419 people across the U.S. have been infected with the deadly fungal meningitis outbreak that has already killed 30 people, according to the latest news from Centers for Disease and Prevention (CDC).

Ten of the 419 cases are of peripheral joint infections that have been due to steroid injections received by patients in knee, elbow, hip or other peripheral joint. So far, no deaths have been reported in people with peripheral joint infection, CDC said.

The first congressional hearing on the meningitis outbreak is scheduled to take place next week. Dr. Margaret Hamburg, commissioner of the Food and Drug Administration, will appear before the committee on Nov. 14, the Associated Press reported.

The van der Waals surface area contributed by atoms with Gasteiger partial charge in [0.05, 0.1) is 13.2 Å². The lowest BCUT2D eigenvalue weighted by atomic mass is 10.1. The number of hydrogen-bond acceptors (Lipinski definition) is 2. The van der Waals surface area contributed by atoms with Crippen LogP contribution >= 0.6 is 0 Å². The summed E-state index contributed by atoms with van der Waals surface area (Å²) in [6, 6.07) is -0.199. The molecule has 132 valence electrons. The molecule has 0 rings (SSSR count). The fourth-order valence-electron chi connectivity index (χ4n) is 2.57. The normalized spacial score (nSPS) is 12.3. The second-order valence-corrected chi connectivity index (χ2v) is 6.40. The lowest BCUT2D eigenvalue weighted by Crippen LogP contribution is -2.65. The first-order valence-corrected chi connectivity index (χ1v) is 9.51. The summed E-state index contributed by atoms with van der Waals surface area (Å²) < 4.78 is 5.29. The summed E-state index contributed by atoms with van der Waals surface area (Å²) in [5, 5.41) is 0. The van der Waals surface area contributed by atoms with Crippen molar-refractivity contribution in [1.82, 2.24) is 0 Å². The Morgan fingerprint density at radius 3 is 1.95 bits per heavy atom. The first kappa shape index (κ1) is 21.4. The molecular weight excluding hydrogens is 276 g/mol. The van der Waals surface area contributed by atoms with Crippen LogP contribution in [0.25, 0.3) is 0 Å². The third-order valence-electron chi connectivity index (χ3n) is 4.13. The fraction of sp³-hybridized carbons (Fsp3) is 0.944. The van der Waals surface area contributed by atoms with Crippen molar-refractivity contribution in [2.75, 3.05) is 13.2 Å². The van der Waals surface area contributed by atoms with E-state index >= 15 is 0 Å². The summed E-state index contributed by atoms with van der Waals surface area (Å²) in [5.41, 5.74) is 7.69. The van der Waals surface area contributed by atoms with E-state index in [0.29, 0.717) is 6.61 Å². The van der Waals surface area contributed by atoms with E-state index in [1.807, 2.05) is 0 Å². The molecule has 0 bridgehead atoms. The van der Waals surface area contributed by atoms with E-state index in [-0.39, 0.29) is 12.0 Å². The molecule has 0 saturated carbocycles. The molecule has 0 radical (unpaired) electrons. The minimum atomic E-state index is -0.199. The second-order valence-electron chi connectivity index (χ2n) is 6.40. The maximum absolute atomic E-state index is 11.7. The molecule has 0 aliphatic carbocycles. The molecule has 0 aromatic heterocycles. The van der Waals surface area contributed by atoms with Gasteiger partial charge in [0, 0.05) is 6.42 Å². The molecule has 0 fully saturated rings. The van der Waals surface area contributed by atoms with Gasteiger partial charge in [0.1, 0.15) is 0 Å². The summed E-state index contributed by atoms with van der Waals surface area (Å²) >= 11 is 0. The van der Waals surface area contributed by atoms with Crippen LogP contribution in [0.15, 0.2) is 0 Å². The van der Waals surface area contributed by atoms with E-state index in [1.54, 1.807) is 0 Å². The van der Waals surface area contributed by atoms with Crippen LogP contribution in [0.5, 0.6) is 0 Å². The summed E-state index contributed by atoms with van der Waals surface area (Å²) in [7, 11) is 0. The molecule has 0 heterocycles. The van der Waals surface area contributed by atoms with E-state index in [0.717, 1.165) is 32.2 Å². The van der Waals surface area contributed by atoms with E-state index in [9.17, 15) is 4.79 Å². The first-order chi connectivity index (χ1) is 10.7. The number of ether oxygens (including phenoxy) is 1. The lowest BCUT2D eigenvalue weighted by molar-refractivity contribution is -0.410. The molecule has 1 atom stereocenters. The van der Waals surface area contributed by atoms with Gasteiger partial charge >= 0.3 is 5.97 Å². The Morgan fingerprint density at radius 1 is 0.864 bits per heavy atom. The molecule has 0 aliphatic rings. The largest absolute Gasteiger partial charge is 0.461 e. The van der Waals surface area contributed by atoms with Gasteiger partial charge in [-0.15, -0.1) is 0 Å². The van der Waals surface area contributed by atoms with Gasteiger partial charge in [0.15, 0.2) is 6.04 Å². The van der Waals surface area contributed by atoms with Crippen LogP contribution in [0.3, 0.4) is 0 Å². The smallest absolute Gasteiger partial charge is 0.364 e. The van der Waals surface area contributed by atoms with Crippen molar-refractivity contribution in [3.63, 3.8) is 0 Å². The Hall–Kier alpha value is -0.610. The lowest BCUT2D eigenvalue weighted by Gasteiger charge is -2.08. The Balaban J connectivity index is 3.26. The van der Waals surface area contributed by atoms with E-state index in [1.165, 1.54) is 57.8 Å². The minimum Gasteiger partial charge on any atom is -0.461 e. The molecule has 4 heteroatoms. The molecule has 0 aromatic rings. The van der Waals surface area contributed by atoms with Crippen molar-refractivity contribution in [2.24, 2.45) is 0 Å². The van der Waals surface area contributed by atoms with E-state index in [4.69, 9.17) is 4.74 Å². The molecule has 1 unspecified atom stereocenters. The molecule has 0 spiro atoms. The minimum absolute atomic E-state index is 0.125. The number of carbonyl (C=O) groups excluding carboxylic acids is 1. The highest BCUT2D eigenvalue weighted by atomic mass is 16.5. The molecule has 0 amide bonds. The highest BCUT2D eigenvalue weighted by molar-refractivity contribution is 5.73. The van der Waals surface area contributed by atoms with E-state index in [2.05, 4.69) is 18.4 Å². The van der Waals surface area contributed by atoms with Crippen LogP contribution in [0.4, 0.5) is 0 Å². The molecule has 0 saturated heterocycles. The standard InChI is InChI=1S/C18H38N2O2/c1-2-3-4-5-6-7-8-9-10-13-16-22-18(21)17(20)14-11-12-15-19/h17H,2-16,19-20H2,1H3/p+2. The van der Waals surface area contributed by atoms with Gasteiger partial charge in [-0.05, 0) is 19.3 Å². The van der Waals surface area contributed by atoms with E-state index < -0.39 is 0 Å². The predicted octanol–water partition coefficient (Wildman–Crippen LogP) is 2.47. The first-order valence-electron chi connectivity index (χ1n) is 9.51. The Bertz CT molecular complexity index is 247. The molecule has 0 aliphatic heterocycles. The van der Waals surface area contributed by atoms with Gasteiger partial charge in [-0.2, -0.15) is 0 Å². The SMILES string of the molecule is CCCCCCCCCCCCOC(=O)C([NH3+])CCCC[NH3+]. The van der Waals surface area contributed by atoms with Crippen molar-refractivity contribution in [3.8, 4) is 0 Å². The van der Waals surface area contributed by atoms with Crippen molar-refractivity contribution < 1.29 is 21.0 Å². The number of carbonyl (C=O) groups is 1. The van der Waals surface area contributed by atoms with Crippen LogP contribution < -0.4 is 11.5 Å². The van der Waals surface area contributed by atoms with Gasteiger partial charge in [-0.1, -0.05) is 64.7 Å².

Michigan has the highest number of fungal meningitis cases in the country followed by Tennessee and Indiana. Most deaths linked to meningitis have been reported from Tennessee.

Meningitis is caused by the inflammation of meninges or the membranes that cover and protect the brain and the spinal cord. Usually the reason for the inflammation is bacteria or virus, but the latest meningitis outbreak has been caused by a fungus.

The culprit - Exserohilum rostratum - rarely infects humans and is mostly associated with plant infection.

A similar fungal meningitis outbreak had occurred in the year 2002, reports The Washington Post, when seven people got infected and two died after they were injected with a drug made by a pharmacy in South Carolina.